Re: documentation x executable code
On Wed, Jan 05, 2005 at 04:13:25PM +1100, Matthew Palmer wrote:
> On Wed, Jan 05, 2005 at 04:02:38PM +1100, Craig Sanders wrote:
> > sorry, but that argument is bogus. convenience is NOT the same as freedom.
> > more to the point, freedom does not require convenience.
> Convenience and freedom are not the same, but they are related. You have
> the freedom to write a program which operates in a manner exactly the same
> as acroreader, but without some irritating bug (choose whichever one you
> like). It would be far more convenient if you had the source to acroread to
> make simply the bugfix you require, but freedom does not require
> convenience. So acroread is Free. Cool.
no, acroread is DFSG non-free for other reasons that have nothing to do with
convenience. most notably, the complete absence of source-code, and the right
to modify and redistribute the source.
> > in short, it doesn't make any practical *OR* ethical difference so it doesn't
> > matter in the slightest.
> I don't see much of a case at all for "no practical difference" in what you
> wrote above. The only form of "amendment" that can be made is to reissue a
> newly written RFC saying "this previous one is wrong",
irrelevant. it doesn't matter that the process is inconvenient.
> but your new RFC cannot be a derived work of the superceded one.
> That's a real practical difference to me.
in theory, you may be right. in practice, nobody would give a damn - and
nobody HAS given a damn when people have done exactly that.
the format for an RFC is pretty much prescribed by convention if not by
explict written rule, and the data is implicit in what you're writing. given
those two conditions, any "clean room" re-implementation of an RFC is likely
to be nearly identical to a copy anyway.
as long as you're not plagiarising someone else's work (i.e. claiming it as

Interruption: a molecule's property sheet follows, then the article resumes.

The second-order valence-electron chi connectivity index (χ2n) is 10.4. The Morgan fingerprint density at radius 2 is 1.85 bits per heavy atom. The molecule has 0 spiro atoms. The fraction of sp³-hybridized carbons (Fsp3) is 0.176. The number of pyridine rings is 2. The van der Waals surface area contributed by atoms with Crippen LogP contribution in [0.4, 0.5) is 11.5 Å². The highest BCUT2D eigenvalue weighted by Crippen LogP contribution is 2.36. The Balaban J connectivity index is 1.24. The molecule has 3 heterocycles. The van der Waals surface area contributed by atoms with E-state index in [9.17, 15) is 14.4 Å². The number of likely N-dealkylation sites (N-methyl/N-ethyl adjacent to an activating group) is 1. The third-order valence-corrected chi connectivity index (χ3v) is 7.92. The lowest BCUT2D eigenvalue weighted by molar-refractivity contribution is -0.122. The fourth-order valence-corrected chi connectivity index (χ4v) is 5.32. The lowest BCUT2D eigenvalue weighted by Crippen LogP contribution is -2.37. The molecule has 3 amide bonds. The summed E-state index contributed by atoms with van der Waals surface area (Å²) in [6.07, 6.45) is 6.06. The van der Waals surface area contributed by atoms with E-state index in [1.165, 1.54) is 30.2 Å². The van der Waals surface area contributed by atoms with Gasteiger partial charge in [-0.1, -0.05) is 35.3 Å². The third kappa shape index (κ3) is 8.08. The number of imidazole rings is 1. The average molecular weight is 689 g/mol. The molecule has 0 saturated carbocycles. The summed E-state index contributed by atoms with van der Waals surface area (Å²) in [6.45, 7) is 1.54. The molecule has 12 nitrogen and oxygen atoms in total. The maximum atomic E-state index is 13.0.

your own or failing to give due credit), you can basically do what you want.
> > ps: the GPL itself is non-free. you're not allowed to modify it, so it is
> > non-free. it must therefore be discarded from debian (or moved to non-free).
> > furthermore, since GPL-licensed software requires that the license be
> > distributed with the software, and we are unable to meet that requirement, all
> > GPL-licensed software must likewise be discarded from debian.
> > please explain why we should be willing to make an exception for the GPL text,
> > but not for other texts.
> Ghods, not this one again. The GPL, as a text of it's own, would most
> certainly fail the DFSG. We only include the GPL as a description of the
> terms under which much of the software in Debian is distributed, which is
> very, very inviolable -- the moment you start trying to modify the licence
> terms of a piece of software without the permission of the copyright holder,
> you're deep in "do not pass go, do not collect $200" territory.
it doesn't matter what reason we might have for distributing it. what matters
is that doing so is clearly against the DFSG and the SC.
you haven't explained why we *should* make an exception for the GPL but not
for other texts (note: mere convenience is not a valid reason, any more than
it would be a valid reason for including acroread in main).
by your own admission, the GPL is a non-free document. why, then, is it OK to
distribute it within debian, and why is it OK to distribute other works which
depend upon it (at best, they should go in contrib)?
i see no reason why it's OK to be pedantic about the licensing of one document
(or set of documents, such as those licensed under the GFDL) but fail to be
equally pedantic about another document (e.g. the GNU GPL text).
since you can't or won't explain it, i'll make an attempt for you:
perhaps, just perhaps, the reason is that there is an implicit acknowledgement
of the fact that documents don't need to be held to the exact same standard of
freedom as software, hence it doesn't actually qualify as "non-free" (even
though it would if it were software).
alternatively, maybe nobody thought about it before and everyone just assumed
that it wasn't a problem. well, we know better now.
or, it may just be a copout. the ramifications of holding the GPL text to the
same standard as software are both disastrous and enormous, so we just ignore
the problem and hope it will go away.
craig sanders <firstname.lastname@example.org> (part time cyborg)